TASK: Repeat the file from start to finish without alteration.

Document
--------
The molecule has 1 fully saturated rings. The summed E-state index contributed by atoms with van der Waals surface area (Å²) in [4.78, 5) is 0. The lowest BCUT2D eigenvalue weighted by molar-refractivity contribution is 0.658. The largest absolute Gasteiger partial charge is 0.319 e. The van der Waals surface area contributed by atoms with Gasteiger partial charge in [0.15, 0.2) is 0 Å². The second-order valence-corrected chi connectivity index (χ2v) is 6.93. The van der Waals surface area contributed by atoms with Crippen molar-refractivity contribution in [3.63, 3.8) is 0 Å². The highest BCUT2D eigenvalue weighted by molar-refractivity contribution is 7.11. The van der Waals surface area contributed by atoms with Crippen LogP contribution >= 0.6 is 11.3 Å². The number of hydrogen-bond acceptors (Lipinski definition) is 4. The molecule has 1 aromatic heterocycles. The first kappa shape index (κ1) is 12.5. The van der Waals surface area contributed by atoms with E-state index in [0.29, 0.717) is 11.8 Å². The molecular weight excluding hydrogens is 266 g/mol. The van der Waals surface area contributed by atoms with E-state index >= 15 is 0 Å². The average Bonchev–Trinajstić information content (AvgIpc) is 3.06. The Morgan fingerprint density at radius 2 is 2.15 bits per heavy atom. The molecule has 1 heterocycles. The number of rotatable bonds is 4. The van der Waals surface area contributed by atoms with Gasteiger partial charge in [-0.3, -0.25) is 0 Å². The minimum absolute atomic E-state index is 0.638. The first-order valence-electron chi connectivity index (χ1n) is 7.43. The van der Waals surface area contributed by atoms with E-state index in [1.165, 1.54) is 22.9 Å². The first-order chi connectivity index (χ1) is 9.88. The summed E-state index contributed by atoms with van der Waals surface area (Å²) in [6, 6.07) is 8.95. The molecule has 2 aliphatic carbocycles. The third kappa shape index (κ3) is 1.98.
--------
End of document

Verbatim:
The molecule has 1 fully saturated rings. The summed E-state index contributed by atoms with van der Waals surface area (Å²) in [4.78, 5) is 0. The lowest BCUT2D eigenvalue weighted by molar-refractivity contribution is 0.658. The largest absolute Gasteiger partial charge is 0.319 e. The van der Waals surface area contributed by atoms with Gasteiger partial charge in [0.15, 0.2) is 0 Å². The second-order valence-corrected chi connectivity index (χ2v) is 6.93. The van der Waals surface area contributed by atoms with Crippen molar-refractivity contribution in [3.63, 3.8) is 0 Å². The highest BCUT2D eigenvalue weighted by molar-refractivity contribution is 7.11. The van der Waals surface area contributed by atoms with Crippen LogP contribution >= 0.6 is 11.3 Å². The number of hydrogen-bond acceptors (Lipinski definition) is 4. The molecule has 1 aromatic heterocycles. The first kappa shape index (κ1) is 12.5. The van der Waals surface area contributed by atoms with E-state index in [0.29, 0.717) is 11.8 Å². The molecular weight excluding hydrogens is 266 g/mol. The van der Waals surface area contributed by atoms with E-state index >= 15 is 0 Å². The average Bonchev–Trinajstić information content (AvgIpc) is 3.06. The Morgan fingerprint density at radius 2 is 2.15 bits per heavy atom. The molecule has 1 heterocycles. The number of rotatable bonds is 4. The van der Waals surface area contributed by atoms with Gasteiger partial charge in [-0.3, -0.25) is 0 Å². The minimum absolute atomic E-state index is 0.638. The first-order valence-electron chi connectivity index (χ1n) is 7.43. The van der Waals surface area contributed by atoms with E-state index in [1.165, 1.54) is 22.9 Å². The first-order chi connectivity index (χ1) is 9.88. The summed E-state index contributed by atoms with van der Waals surface area (Å²) in [6, 6.07) is 8.95. The molecule has 2 aliphatic carbocycles. The third kappa shape index (κ3) is 1.98.